We write on behalf of Birmingham’s business community, including Greater Birmingham Chambers of Commerce, Birmingham City Council, Greater Birmingham and Solihull Local Enterprise Partnership, Institute of Directors West Midlands, Federation of Small Businesses, MPs, Lords, trade unions and business improvement districts following the announcement the city was to be subject to further enhanced restrictions.
Birmingham now falls into the ‘high’ level category of restrictions (Tier 2) which, among other things, will prevent the mixing of households in social settings.
This alone will have a devastating impact on an already fragile hospitality sector.
We acknowledge and appreciate that government is making incredibly difficult decisions in unprecedented times.
But these are also difficult and unprecedented times for our employees, constituents and members, many of whom have had to live with the uncertainty that covid-19 has brought over the spring and summer months which now seems likely to extend for the duration of the winter.
Prior to covid-19, Birmingham was booming with an economy second only to London in size at £31.9 billion.
Our tourism and hospitality sectors were worth £13 billion, employing close to 76,000 people.
The council and Greater Birmingham Chamber of Commerce wrote to you last week setting out the steps the Government needed to take to help limit the impact of coronavirus on the city.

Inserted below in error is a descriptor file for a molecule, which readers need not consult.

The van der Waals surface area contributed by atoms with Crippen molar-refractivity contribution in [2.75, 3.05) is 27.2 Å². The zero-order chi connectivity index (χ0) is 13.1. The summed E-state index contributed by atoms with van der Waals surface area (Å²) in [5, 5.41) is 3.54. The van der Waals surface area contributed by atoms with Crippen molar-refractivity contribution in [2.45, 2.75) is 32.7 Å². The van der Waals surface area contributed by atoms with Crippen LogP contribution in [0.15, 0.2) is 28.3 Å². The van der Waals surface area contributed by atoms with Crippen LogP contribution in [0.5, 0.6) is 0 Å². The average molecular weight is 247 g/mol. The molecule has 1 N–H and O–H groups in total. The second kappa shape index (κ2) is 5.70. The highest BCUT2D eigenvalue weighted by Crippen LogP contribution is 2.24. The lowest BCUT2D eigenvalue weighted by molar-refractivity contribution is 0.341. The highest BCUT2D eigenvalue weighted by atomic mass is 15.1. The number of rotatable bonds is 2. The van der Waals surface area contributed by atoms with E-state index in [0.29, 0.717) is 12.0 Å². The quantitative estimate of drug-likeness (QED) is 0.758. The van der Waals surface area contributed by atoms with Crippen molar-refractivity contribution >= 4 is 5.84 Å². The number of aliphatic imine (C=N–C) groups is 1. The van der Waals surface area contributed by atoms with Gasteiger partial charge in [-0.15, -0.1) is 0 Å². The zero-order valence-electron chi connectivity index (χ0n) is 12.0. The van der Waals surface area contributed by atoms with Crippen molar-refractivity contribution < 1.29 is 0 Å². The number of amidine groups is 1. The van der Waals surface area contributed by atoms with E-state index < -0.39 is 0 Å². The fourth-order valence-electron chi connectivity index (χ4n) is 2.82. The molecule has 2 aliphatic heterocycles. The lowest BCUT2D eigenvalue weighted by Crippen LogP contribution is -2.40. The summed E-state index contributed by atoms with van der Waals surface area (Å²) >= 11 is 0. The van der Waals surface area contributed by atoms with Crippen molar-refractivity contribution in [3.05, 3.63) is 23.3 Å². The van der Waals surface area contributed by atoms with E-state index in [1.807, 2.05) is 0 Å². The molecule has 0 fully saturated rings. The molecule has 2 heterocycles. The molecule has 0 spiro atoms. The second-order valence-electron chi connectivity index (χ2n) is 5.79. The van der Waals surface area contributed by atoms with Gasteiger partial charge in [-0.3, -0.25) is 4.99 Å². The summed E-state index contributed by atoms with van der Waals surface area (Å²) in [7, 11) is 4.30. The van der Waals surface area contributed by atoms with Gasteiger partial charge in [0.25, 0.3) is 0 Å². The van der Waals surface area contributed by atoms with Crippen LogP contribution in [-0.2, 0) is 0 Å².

* Taking an evidence-informed approach to the implementation of restrictions so, if a threshold is met (such as the rate of infection per 100,000), work is undertaken to fully understand the sources of infection in a geographic area to enable the tailoring of restrictions accordingly.
If this approach had been adopted last week, there would not have been a restriction on household mixing in our hospitality sector as the evidence suggests there is a very small rate of infection emanating from bars and restaurants in the city.
Such a move could save businesses and jobs. This opportunity was missed (this week) and we hope government will listen when it reviews the restrictions again which we understand will be 14 days from now
* Provide a clear criteria that would trigger an ‘exit’ from a category of restriction, including timescales. From a Birmingham perspective, we need to know what needs to be done to exit the ‘high’ level category.
We need to give our communities something to aim for and state it clearly. Our ambition is to leave the ‘high’ category as soon as possible and certainly before Christmas
* Provide a sufficient package of support to businesses to sustain them through the winter. Without such support, many businesses will simply not survive to see 2021
We want to work constructively with you to find solutions that protect people’s businesses, their jobs, their livelihoods and the communities in which they live from a significant spike in unemployment that could follow if action is not taken.
We can limit the damage but only if we act decisively and do so now.
The Birmingham that we know today owes much to the innovators and entrepreneurs of the 18th century, such as Matthew Boulton and James Watt, who helped to create jobs and sustain huge industries – firmly establishing the city on the global stage.
We can assure you that spirit of entrepreneurship is alive and well today and collectively we will do all that we can to keep the local economy going but we urgently need your help.
We will be providing you with more detail around specific requests of government in the next week following consultation with stakeholders.